If you’re looking for a day-to-day savings account that will give you more returns than just 0.05% p.a., there are plenty of options available in Singapore. The problem is, most of them require you to jump through hoops, and you ain’t no circus animal.
Surprisingly, the UOB One account is one of the few that won’t give you a headache, even if you have a severe maths allergy. It has a very simple structure and easy-to-attain bonus interest — minimal calculations needed.
Apart from being relatively fuss-free, what else does the UOB One account have to offer? Let’s have a look.
Note: This article reflects the latest UOB One account interest rate changes, as of 1 Nov 2020.
What are the UOB One account interest rates?
The UOB One account is like the OCBC 360 and DBS Multiplier — an account that lets you earn bonus interest as long as you perform certain actions every month.
- Credit card spend (at least $500, on UOB One Card, UOB Lady’s Card or UOB YOLO Card)
- Credit card spend ($500) + salary credit (at least $2,000)
- Credit card spend + bill payments (at least 3 GIRO debit transactions)
The question is, how much is the interest? Here’s the breakdown of the UOB One account interest rates as of 1 Nov 2020:
|Account balance||Credit card spend||Credit card spend + salary credit OR bill payments|
|First $15,000||0.25% p.a.||0.5% p.a.|
|$15,001 to $30,000||0.25% p.a.||0.55% p.a.|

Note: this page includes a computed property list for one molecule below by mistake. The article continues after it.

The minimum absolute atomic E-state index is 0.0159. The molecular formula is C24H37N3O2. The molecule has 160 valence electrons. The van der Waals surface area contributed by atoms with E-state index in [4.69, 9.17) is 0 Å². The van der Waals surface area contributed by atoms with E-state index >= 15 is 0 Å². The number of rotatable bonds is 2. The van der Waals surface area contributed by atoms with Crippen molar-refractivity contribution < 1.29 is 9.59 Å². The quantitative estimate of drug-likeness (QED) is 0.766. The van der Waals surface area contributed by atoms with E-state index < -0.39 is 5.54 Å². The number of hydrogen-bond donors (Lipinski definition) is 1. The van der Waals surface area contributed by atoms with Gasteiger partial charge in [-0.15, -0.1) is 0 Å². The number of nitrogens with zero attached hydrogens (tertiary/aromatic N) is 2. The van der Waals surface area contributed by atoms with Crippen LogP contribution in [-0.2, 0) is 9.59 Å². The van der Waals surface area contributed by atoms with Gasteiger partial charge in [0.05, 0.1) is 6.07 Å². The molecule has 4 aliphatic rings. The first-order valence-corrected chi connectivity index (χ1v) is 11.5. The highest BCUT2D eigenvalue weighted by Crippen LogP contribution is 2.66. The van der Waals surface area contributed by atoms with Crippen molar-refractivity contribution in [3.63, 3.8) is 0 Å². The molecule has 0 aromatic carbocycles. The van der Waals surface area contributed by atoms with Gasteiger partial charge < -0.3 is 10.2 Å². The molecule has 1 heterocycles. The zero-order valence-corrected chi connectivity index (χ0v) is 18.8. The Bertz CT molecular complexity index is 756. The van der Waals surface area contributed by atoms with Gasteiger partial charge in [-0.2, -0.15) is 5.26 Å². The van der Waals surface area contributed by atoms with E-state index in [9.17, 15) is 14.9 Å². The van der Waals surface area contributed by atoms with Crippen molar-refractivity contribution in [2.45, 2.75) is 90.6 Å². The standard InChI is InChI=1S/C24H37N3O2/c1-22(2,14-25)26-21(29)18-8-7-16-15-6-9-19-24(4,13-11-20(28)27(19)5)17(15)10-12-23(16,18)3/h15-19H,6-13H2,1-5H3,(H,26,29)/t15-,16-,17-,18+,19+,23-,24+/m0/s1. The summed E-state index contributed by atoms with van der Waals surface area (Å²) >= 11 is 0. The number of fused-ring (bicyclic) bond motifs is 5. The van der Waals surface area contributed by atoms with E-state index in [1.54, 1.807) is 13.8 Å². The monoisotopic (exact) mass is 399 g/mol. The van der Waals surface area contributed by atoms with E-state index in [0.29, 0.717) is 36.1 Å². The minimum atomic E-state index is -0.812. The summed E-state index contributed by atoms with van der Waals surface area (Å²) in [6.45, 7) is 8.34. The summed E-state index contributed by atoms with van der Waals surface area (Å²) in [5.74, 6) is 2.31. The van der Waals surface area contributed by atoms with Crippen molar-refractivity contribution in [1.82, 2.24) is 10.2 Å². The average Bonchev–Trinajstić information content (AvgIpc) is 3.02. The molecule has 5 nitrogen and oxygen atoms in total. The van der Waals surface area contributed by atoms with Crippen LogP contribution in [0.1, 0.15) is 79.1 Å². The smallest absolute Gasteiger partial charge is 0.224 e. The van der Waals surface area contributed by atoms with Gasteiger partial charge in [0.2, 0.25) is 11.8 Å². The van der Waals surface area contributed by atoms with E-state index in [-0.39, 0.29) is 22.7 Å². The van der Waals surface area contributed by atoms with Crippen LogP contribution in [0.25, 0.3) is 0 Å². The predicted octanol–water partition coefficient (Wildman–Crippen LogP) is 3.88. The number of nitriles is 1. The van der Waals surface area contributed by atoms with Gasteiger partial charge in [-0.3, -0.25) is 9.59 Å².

|$30,001 to $45,000||0.25% p.a.||0.65% p.a.|
|$45,001 to $60,000||0.25% p.a.||0.8% p.a.|
|$60,001 to $75,000||0.25% p.a.||2.5% p.a.|
|Above $75,000||0.05% p.a.||0.05% p.a.|
You can also use the handy UOB One account + UOB One card calculator here.
There’s a bonus interest cap of $75,000, after which you can only get the base 0.05% p.a. interest. Fair enough — most people wouldn’t be keeping more than that amount in cash anyway, unless you’re about to make a massive purchase.
Who is the UOB One account suitable for?
Go for it if you hate maths. Compared to many other similar savings accounts in Singapore, the UOB One account is one of the least complicated.
No need to tally up 12 different types of bonus interest. You just need to figure out which camp you’re in:
- Credit card spend only (0.25% p.a.)
- Credit card spend + salary credit (0.5% p.a. and up)
- Credit card spend + 3 GIRO payments (0.5% p.a. and up)
Credit card only: Are you a freewheeling millennial raking in money from your YouTube channel while living under your parents’ roof? Not many savings accounts will reward you for bumming around, so the UOB One account is not a bad choice.
If you can spend at least $500 on a UOB credit card, that is. Sure, you’ll only earn 0.25% p.a. but that’s better than the basic 0.05% p.a.
Credit card spend + salary credit: Conventional salaried workers should have no problem at all arranging a recurring salary credit (min. $2,000) and monthly spending on your credit card (min. $500) to hit 0.25% p.a. even if your account balance is less than $15,000.
You can hit the next level of interest of 0.85% p.a. once your account balance is more than $15,000, so that’s an incentive for you to save more.
Credit card spend + GIRO payments: Those who don’t have a regular salary will also find it pretty easy to attain the 0.75% p.a. interest even when their account balances are less than $15,000). That’s good news for freelancers, part-timers, retirees, landlords, etc.
You just need to swap the salary credit to GIRO bill payments (min. 3 payments a month). And bills are one thing we’re definitely not short of in Singapore.
UOB One account + UOB One card = true luv?
Wah, I love how UOB spoon feeds their customers by giving their signature bank account and credit card the same name.